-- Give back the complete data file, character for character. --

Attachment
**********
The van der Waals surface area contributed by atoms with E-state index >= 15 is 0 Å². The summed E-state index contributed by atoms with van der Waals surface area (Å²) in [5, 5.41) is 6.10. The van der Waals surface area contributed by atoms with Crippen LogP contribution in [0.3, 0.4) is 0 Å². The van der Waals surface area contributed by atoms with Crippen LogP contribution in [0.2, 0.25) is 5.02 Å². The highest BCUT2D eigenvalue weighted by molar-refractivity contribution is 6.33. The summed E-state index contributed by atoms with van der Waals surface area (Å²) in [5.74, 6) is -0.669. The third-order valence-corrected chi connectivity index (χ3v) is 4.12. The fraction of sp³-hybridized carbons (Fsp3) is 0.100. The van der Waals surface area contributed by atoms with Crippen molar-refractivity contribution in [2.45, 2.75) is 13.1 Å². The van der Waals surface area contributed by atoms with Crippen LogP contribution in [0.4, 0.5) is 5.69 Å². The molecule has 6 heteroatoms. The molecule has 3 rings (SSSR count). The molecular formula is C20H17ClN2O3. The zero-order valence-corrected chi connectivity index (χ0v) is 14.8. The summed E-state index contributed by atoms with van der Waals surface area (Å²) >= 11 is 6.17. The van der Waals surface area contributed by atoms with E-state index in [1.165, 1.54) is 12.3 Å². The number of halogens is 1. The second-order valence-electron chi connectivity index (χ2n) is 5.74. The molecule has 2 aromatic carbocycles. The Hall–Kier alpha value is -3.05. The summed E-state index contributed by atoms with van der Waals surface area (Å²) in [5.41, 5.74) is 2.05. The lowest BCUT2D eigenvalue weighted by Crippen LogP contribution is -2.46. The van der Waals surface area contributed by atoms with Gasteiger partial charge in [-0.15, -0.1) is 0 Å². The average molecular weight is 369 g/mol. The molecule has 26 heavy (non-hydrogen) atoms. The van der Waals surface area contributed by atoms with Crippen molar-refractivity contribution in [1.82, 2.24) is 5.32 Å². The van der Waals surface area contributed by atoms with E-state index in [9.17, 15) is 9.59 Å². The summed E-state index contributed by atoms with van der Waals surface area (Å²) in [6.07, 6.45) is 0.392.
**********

The van der Waals surface area contributed by atoms with E-state index >= 15 is 0 Å². The summed E-state index contributed by atoms with van der Waals surface area (Å²) in [5, 5.41) is 6.10. The van der Waals surface area contributed by atoms with Crippen LogP contribution in [0.3, 0.4) is 0 Å². The van der Waals surface area contributed by atoms with Crippen LogP contribution in [0.2, 0.25) is 5.02 Å². The highest BCUT2D eigenvalue weighted by molar-refractivity contribution is 6.33. The summed E-state index contributed by atoms with van der Waals surface area (Å²) in [5.74, 6) is -0.669. The third-order valence-corrected chi connectivity index (χ3v) is 4.12. The fraction of sp³-hybridized carbons (Fsp3) is 0.100. The van der Waals surface area contributed by atoms with Crippen molar-refractivity contribution in [2.45, 2.75) is 13.1 Å². The van der Waals surface area contributed by atoms with Crippen LogP contribution in [0.4, 0.5) is 5.69 Å². The molecule has 6 heteroatoms. The molecule has 3 rings (SSSR count). The molecular formula is C20H17ClN2O3. The zero-order valence-corrected chi connectivity index (χ0v) is 14.8. The summed E-state index contributed by atoms with van der Waals surface area (Å²) >= 11 is 6.17. The van der Waals surface area contributed by atoms with E-state index in [1.165, 1.54) is 12.3 Å². The number of halogens is 1. The second-order valence-electron chi connectivity index (χ2n) is 5.74. The molecule has 2 aromatic carbocycles. The Hall–Kier alpha value is -3.05. The summed E-state index contributed by atoms with van der Waals surface area (Å²) in [5.41, 5.74) is 2.05. The lowest BCUT2D eigenvalue weighted by Crippen LogP contribution is -2.46. The van der Waals surface area contributed by atoms with Gasteiger partial charge in [-0.15, -0.1) is 0 Å². The average molecular weight is 369 g/mol. The molecule has 26 heavy (non-hydrogen) atoms. The van der Waals surface area contributed by atoms with Crippen molar-refractivity contribution in [1.82, 2.24) is 5.32 Å². The van der Waals surface area contributed by atoms with E-state index in [9.17, 15) is 9.59 Å². The summed E-state index contributed by atoms with van der Waals surface area (Å²) in [6.07, 6.45) is 0.392.